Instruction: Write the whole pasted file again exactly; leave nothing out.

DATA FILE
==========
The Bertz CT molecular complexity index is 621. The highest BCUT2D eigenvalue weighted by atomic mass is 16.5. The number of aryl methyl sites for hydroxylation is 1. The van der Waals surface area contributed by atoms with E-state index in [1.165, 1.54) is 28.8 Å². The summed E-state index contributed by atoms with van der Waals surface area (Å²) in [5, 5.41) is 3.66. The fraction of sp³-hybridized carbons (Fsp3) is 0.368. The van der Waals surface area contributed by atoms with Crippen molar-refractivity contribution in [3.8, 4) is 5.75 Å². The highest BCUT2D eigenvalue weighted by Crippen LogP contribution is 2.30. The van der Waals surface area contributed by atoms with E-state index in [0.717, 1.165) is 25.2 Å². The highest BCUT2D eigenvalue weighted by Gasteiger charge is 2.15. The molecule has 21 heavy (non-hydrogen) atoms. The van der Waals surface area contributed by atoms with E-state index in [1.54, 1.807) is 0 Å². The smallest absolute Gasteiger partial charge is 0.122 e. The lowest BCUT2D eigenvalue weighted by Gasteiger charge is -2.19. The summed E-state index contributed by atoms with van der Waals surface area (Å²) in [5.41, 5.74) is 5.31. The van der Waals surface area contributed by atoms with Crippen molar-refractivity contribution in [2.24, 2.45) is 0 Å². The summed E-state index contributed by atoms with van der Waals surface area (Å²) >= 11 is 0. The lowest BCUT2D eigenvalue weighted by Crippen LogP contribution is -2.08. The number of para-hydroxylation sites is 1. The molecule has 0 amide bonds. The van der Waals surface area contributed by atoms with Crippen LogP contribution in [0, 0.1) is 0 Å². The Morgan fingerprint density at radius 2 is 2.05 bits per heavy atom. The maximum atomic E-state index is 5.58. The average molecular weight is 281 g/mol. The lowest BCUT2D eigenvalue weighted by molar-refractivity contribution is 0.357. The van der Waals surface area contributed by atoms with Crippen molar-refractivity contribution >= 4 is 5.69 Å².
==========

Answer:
The Bertz CT molecular complexity index is 621. The highest BCUT2D eigenvalue weighted by atomic mass is 16.5. The number of aryl methyl sites for hydroxylation is 1. The van der Waals surface area contributed by atoms with E-state index in [1.165, 1.54) is 28.8 Å². The summed E-state index contributed by atoms with van der Waals surface area (Å²) in [5, 5.41) is 3.66. The fraction of sp³-hybridized carbons (Fsp3) is 0.368. The van der Waals surface area contributed by atoms with Crippen molar-refractivity contribution in [3.8, 4) is 5.75 Å². The highest BCUT2D eigenvalue weighted by Crippen LogP contribution is 2.30. The van der Waals surface area contributed by atoms with E-state index in [0.717, 1.165) is 25.2 Å². The highest BCUT2D eigenvalue weighted by Gasteiger charge is 2.15. The molecule has 21 heavy (non-hydrogen) atoms. The van der Waals surface area contributed by atoms with E-state index in [1.54, 1.807) is 0 Å². The smallest absolute Gasteiger partial charge is 0.122 e. The lowest BCUT2D eigenvalue weighted by Gasteiger charge is -2.19. The summed E-state index contributed by atoms with van der Waals surface area (Å²) in [5.41, 5.74) is 5.31. The van der Waals surface area contributed by atoms with Crippen molar-refractivity contribution in [2.24, 2.45) is 0 Å². The summed E-state index contributed by atoms with van der Waals surface area (Å²) >= 11 is 0. The lowest BCUT2D eigenvalue weighted by Crippen LogP contribution is -2.08. The number of para-hydroxylation sites is 1. The molecule has 0 amide bonds. The van der Waals surface area contributed by atoms with Crippen LogP contribution in [0, 0.1) is 0 Å². The Morgan fingerprint density at radius 2 is 2.05 bits per heavy atom. The maximum atomic E-state index is 5.58. The average molecular weight is 281 g/mol. The lowest BCUT2D eigenvalue weighted by molar-refractivity contribution is 0.357. The van der Waals surface area contributed by atoms with Crippen molar-refractivity contribution >= 4 is 5.69 Å².